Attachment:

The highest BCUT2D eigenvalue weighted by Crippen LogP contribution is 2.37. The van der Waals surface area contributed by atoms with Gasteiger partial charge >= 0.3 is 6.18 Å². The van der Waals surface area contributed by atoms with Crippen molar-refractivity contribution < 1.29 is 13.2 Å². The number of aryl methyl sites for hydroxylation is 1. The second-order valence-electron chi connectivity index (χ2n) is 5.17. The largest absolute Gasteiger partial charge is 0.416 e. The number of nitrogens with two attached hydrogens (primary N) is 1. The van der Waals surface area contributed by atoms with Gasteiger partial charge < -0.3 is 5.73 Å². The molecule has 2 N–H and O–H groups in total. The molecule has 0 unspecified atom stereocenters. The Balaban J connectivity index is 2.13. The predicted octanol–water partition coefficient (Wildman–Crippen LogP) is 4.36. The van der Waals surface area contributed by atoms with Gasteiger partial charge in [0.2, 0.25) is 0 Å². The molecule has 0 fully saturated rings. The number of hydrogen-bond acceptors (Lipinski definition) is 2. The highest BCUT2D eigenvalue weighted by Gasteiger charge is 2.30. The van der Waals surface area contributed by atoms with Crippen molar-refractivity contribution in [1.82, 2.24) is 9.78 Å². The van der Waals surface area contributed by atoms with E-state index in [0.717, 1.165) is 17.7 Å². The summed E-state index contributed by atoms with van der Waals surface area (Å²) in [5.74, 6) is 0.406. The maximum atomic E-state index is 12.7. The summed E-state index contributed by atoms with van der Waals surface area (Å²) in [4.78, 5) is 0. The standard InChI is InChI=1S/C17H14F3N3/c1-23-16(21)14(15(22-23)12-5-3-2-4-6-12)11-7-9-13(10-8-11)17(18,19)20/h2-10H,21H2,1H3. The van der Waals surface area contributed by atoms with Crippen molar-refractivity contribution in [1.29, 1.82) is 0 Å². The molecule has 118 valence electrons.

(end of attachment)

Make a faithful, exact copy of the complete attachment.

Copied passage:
The highest BCUT2D eigenvalue weighted by Crippen LogP contribution is 2.37. The van der Waals surface area contributed by atoms with Gasteiger partial charge >= 0.3 is 6.18 Å². The van der Waals surface area contributed by atoms with Crippen molar-refractivity contribution < 1.29 is 13.2 Å². The number of aryl methyl sites for hydroxylation is 1. The second-order valence-electron chi connectivity index (χ2n) is 5.17. The largest absolute Gasteiger partial charge is 0.416 e. The number of nitrogens with two attached hydrogens (primary N) is 1. The van der Waals surface area contributed by atoms with Gasteiger partial charge < -0.3 is 5.73 Å². The molecule has 2 N–H and O–H groups in total. The molecule has 0 unspecified atom stereocenters. The Balaban J connectivity index is 2.13. The predicted octanol–water partition coefficient (Wildman–Crippen LogP) is 4.36. The van der Waals surface area contributed by atoms with Gasteiger partial charge in [0.2, 0.25) is 0 Å². The molecule has 0 fully saturated rings. The number of hydrogen-bond acceptors (Lipinski definition) is 2. The highest BCUT2D eigenvalue weighted by Gasteiger charge is 2.30. The van der Waals surface area contributed by atoms with Crippen molar-refractivity contribution in [1.82, 2.24) is 9.78 Å². The van der Waals surface area contributed by atoms with E-state index in [0.717, 1.165) is 17.7 Å². The summed E-state index contributed by atoms with van der Waals surface area (Å²) in [5.74, 6) is 0.406. The maximum atomic E-state index is 12.7. The summed E-state index contributed by atoms with van der Waals surface area (Å²) in [4.78, 5) is 0. The standard InChI is InChI=1S/C17H14F3N3/c1-23-16(21)14(15(22-23)12-5-3-2-4-6-12)11-7-9-13(10-8-11)17(18,19)20/h2-10H,21H2,1H3. The van der Waals surface area contributed by atoms with Crippen molar-refractivity contribution in [1.29, 1.82) is 0 Å². The molecule has 118 valence electrons.